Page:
CIM Bulletin, Vol. 97, No. 1082, 2004
Safety conditions in industry have greatly improved over time. However, around the world, in Canada, and in each province or territory, people are still the victims of serious industrial accidents. The increasing safety of people at work then continues to be an imperative in industry today.
So how do we achieve a workplace where no one gets hurt? Well, in simple terms, folks need to be protected from unplanned exposures to equipment or energy sources that can do harm. If you think about it, all of our efforts in loss management and safety should then be directed toward avoiding these uncontrolled events. And it works! Our safety performance over the years has enjoyed tremendous improvement due to this support for loss management and safety. We now explore best practices toward achieving that next step in safety improvement.
As shown following, a large combination of loss management activities act together to support safety performance. Many of these activities are interrelated and some people have described them as the “inputs” into an approach or program for achieving safety. Using this description, it follows that the “outputs” of the program are some of the advertised measures of safety we see around us today, such as injury frequency rates.
It is asserted that a leadership focus to regularly measure safety and loss management activites (so-called “inputs”), as a basis for taking supportive actions to ensure their effectiveness, is the basis for safety results (so-called “outputs”) that consistently achieve high standards of excellence.
The concept of managing input activities, as enabled by effective measurements, can significantly act to transform our focus and priorities in the workplace. Supporting input activities like strategies, plans, or procedures with our best efforts will get us to our intended goals. Tracking outputs alone will not.
Safety and production have traditionally been cast as competing objectives. When both objectives are mutually supported and considered, however, people will invent ways of doing work that support both safety and production, and any other business parameter. When done right, innovation through meaningful involvement of affected people in the workplace will support safety excellence in a manner that in turn improves business efficiency overall.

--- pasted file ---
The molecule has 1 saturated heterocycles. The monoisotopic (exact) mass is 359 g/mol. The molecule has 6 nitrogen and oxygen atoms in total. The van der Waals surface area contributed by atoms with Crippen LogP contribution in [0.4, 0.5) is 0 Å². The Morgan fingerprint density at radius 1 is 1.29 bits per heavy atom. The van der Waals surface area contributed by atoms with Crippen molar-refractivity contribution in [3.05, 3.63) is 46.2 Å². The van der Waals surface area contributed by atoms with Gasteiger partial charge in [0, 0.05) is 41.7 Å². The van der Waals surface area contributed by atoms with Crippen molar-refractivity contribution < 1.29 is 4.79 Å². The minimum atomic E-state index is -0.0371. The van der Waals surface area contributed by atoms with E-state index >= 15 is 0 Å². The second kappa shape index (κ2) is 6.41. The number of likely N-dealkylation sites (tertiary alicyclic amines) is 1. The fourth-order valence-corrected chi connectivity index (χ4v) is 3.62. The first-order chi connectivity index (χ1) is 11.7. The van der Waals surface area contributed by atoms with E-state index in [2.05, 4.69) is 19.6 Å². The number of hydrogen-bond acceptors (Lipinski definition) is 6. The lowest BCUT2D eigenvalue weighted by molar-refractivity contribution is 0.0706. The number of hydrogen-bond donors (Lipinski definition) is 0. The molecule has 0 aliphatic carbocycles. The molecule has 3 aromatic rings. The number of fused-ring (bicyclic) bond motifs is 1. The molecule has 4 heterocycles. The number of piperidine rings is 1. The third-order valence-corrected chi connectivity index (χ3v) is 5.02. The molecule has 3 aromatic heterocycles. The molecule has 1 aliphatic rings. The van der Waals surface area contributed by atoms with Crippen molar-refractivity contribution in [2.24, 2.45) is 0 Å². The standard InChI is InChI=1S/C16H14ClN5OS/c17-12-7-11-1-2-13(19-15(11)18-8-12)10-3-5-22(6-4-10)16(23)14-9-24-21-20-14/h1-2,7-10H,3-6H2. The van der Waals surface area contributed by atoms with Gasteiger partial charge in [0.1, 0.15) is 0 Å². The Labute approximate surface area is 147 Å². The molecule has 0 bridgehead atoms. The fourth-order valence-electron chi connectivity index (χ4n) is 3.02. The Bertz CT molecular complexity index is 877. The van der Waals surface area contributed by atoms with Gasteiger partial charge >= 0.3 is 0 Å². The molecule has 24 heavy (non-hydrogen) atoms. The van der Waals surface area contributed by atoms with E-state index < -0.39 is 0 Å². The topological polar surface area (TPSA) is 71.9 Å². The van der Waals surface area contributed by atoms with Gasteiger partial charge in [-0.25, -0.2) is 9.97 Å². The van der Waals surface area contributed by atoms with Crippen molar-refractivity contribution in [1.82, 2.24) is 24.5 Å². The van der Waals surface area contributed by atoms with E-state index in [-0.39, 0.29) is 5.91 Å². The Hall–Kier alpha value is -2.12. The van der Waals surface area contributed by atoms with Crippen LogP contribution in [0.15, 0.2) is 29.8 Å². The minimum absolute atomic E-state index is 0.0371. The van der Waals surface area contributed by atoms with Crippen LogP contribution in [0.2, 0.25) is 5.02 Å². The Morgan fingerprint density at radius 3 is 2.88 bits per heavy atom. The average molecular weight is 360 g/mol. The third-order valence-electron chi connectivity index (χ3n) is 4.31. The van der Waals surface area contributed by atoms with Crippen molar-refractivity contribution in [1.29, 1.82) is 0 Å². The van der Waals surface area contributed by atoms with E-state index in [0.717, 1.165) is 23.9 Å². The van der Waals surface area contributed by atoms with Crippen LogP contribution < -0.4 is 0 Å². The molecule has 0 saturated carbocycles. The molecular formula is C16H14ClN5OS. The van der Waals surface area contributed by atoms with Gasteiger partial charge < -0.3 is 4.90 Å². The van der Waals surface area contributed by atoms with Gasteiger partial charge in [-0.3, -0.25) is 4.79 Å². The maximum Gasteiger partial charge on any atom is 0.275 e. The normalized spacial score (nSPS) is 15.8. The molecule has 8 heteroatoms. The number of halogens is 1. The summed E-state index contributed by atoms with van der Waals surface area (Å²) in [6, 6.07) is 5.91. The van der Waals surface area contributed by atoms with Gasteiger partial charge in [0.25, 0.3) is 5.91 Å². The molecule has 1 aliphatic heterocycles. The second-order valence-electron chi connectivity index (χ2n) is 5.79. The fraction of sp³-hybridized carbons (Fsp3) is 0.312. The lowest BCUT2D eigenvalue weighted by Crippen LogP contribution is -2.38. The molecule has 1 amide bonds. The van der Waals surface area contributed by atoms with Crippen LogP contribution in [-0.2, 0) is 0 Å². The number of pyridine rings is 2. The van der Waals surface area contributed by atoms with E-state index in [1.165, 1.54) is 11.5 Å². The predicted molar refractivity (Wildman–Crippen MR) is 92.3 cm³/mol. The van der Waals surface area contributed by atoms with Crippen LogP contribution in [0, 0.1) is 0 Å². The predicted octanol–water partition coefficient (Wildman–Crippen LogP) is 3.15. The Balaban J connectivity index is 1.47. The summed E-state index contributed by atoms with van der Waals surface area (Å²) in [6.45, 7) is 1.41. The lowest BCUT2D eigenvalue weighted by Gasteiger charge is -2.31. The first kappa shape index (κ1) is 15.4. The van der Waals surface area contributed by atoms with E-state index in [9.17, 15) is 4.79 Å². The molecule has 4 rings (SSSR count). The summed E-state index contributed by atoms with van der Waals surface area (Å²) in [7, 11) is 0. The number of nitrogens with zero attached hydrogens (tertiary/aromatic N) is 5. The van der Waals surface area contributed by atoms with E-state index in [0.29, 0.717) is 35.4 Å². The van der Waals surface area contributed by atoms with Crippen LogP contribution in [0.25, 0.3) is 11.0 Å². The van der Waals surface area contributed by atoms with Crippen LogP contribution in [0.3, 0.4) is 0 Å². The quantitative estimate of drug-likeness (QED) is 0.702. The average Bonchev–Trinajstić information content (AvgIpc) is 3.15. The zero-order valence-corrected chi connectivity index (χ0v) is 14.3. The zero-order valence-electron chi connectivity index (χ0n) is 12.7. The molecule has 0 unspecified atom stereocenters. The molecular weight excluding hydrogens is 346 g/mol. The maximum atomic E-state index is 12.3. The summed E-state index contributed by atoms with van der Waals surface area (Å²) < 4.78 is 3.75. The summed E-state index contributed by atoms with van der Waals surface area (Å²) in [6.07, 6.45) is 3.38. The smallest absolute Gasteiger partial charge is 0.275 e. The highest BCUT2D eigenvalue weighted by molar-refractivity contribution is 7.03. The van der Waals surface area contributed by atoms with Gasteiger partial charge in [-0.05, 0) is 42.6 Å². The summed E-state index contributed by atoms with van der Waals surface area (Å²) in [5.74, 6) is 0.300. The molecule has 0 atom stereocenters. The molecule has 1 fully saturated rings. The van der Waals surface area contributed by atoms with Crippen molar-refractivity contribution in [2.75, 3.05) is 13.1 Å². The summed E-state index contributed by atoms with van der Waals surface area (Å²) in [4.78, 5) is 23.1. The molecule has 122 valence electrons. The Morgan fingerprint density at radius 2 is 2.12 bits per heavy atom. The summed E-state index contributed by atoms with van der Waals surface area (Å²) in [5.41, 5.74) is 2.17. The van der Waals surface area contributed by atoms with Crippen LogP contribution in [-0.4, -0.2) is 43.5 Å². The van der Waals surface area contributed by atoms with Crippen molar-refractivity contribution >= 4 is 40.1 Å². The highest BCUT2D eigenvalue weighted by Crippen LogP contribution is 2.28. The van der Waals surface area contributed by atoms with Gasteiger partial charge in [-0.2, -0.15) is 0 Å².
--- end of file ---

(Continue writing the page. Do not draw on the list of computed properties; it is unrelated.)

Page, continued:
For a workplace to be safe, it then requires everyone’s help and participation to make it happen, a collaborative effort by management, leaders, and frontline folks with the power and responsibility to take appropriate action at every level in the organization. In this way, everyone becomes a leader in safety.
The achievement of commitment to loss management input activities by folks in the workplace is the basis for attaining safety excellence. A workplace founded on commitment supports a safety culture with a vision for safe work performance at outstanding or world-class levels of achievement.
One may ask if injury incidents will be eliminated with this commitment and focus on workplace safety? Well, despite our best efforts in this area, there is never a guarantee that things can’t go wrong. We are simply not perfect. There remains in our workplace complexities and unanticipated risks that can have disastrous consequences if not managed at every moment. And when it goes wrong, we need to know we’ve truly tried our best, and now we have more to learn so we can get even better.
That’s the challenge represented by the safety imperative, a challenge to take safety performance that next step, a fulfillment of our commitment to the moral obligation we have to each other’s safety. It’s an effort that will continually raise the bar of world-class safety performance achievement for future generations. It’s a legacy we can be proud to be part of.